Philadelphia Orchestra Musicians Go on Strike Right Before Opening Night Performance - NBC 10 Philadelphia

Philadelphia Orchestra Musicians Go on Strike Right Before Opening Night Performance



    Philadelphia Orchestra Musicians Strike Over Compensation

    Minutes before they were scheduled to open their season, the musicians of the Philadelphia Orchestra walked off the job. NBC10's Aundrea Cline-Thomas reports. (Published Friday, Sept. 30, 2016)

    Musicians of the Philadelphia Orchestra went on strike Friday evening, minutes after they were scheduled to perform for an Opening Night gala at the Kimmel Center.

    The vote took place inside the performance center shortly before the event's 7 p.m. start time. Carrying signs and, for some, instruments, the musicians loudly made their way through the the center to Broad Street where they began to picket.

    A few of the musicians played their instruments as concert attendees filed out of the the hall.

    In a statement, the Philadelphia Orchestra Musicians said the strike is not a "greedy search for ever more money," but rather a stand for fair compensation.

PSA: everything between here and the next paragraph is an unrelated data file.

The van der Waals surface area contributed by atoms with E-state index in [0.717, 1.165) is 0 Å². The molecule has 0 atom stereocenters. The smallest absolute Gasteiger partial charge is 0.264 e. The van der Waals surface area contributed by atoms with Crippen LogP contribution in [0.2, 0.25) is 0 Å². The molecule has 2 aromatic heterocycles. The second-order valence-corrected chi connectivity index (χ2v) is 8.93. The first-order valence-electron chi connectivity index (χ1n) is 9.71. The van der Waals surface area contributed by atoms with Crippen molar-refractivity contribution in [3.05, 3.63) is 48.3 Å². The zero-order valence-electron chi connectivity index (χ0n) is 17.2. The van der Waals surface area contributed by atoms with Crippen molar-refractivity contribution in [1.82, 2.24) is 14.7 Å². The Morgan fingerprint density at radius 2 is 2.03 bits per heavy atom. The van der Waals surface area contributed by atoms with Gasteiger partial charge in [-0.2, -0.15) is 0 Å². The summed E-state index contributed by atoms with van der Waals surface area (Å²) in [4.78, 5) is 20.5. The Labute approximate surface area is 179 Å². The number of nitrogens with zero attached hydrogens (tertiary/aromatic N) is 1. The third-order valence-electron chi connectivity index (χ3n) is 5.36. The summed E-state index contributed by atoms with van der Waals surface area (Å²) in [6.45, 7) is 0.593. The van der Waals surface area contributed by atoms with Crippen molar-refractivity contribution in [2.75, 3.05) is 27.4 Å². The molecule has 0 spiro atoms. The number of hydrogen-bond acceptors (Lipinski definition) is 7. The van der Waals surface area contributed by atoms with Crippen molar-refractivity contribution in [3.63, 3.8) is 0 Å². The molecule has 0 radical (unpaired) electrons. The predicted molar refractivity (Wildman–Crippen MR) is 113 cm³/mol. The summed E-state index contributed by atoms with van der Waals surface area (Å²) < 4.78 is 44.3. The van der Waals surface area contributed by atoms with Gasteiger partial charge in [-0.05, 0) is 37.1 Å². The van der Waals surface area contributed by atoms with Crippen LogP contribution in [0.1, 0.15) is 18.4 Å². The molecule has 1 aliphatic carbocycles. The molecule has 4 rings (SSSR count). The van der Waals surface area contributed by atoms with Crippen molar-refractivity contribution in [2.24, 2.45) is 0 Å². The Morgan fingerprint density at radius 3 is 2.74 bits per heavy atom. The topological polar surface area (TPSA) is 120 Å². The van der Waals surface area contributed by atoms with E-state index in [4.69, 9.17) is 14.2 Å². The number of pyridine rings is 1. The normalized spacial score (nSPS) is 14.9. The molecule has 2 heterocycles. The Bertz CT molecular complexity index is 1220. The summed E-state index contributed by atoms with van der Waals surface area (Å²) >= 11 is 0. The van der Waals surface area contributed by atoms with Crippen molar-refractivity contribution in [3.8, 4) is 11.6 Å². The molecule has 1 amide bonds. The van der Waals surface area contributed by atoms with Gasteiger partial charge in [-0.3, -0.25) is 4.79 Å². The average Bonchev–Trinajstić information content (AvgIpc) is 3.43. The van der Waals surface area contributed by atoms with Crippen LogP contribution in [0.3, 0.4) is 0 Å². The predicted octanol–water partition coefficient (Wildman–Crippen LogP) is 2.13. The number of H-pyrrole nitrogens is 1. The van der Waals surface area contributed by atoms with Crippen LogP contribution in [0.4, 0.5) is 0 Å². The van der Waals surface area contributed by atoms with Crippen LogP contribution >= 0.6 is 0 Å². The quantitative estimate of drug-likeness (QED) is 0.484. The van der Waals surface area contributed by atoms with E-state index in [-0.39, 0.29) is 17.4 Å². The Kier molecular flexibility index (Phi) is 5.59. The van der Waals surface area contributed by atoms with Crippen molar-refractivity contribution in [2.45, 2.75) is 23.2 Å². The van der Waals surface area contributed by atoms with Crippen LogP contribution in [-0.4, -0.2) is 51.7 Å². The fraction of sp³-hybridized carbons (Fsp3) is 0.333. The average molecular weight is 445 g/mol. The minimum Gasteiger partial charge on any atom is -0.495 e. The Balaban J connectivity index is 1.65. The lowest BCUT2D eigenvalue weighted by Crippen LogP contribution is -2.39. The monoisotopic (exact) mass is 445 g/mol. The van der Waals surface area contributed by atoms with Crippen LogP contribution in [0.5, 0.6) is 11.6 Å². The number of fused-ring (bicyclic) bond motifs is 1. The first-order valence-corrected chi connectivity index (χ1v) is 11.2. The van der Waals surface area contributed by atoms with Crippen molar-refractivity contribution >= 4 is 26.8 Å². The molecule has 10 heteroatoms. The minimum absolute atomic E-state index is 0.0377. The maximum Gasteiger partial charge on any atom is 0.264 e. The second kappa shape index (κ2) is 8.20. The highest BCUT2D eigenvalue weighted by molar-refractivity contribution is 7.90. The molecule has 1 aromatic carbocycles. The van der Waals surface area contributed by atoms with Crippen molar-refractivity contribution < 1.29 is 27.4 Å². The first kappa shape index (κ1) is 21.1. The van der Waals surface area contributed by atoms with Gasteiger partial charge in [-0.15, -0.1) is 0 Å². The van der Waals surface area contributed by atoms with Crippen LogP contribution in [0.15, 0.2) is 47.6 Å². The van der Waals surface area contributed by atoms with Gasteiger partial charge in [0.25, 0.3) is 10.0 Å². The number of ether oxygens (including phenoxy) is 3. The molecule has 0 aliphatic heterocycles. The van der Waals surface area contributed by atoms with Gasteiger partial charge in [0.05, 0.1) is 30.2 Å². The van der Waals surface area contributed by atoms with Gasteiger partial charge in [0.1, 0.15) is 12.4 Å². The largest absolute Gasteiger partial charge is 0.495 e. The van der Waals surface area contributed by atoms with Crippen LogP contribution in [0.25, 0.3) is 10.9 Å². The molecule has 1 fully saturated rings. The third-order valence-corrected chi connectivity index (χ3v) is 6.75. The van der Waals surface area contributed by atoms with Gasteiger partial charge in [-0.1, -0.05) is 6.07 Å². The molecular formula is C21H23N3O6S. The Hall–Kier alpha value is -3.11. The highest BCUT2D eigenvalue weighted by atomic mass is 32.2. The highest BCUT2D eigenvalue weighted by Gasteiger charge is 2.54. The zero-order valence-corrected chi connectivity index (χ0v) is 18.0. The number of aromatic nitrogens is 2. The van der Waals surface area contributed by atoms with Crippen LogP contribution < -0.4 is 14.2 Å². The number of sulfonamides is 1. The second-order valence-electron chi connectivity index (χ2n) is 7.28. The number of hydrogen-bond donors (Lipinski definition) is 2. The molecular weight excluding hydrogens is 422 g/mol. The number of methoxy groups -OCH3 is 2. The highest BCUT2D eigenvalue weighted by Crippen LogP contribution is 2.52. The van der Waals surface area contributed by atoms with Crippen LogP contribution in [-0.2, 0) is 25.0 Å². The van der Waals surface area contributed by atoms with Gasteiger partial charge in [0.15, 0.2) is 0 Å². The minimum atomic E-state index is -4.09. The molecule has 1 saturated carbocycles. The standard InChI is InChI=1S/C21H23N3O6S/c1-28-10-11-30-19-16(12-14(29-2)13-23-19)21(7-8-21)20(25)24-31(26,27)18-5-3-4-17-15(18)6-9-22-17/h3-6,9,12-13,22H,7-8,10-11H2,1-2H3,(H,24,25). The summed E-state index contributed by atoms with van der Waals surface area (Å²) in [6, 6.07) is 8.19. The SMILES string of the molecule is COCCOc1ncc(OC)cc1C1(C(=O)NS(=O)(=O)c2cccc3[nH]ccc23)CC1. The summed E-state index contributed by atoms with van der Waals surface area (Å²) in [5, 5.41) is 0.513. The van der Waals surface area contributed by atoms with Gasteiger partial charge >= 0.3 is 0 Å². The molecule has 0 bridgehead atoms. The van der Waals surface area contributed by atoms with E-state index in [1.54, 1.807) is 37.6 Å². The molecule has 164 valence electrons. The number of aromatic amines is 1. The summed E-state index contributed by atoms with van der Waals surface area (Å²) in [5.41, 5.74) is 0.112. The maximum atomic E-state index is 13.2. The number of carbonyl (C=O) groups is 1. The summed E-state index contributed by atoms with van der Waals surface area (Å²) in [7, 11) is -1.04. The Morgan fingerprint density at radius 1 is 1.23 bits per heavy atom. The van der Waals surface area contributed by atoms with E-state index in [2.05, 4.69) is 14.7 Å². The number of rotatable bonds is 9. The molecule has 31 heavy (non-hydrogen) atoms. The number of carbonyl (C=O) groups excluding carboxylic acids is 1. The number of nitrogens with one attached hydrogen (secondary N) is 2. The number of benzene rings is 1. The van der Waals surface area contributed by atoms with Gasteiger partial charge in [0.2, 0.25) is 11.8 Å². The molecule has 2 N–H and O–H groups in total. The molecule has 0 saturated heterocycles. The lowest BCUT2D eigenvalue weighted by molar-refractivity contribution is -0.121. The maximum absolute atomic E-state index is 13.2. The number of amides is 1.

"Over the past nine years, we have endured multiple cuts to our wages, pension, and working conditions in the hopes that our sacrifices would give the Association time to rebuild and restore us to our proper status," the statement read in part.

    The Philadelphia Orchestra filed for bankruptcy protection in 2011 and emerged a year later. The 116-year-old institution is one of America's oldest and most acclaimed orchestras.

    Musicians were working on a one-year contract that recently expired. They continued to work as negotiations continued, but those talks broke down Friday.

    Under the orchestra's offer, musician's annual base salary would have been $127,608 a year with two percent increases for three years. A profit sharing fund would also have been created, officials said.

    The musicians union said they are compensated much less than players in comparable ensembles like the Boston Symphony Orchestra and San Francisco Symphony.

    Musicians from the Philadelphia Orchestra hold up signs after voting to strike on Friday, Sept. 30, 2016 inside the Kimmel Center for Performing Arts in Philadelphia.
    Photo credit: Philadelphia Orchestra Musicians

    "If a talented musician has to decide between auditioning for Philadelphia or Boston or San Francisco, which orchestra will they choose?" the group wrote. "We can no longer remain silent while we continue in a downward spiral."

    Earlier Friday, the Pittsburgh Symphony Orchestra went on strike after rejecting a proposed 15 percent pay cut and pension and staffing reductions.

    The Philadelphia Orchestra's weekend performances have been canceled. Contract negotiations are expected to resume on Monday.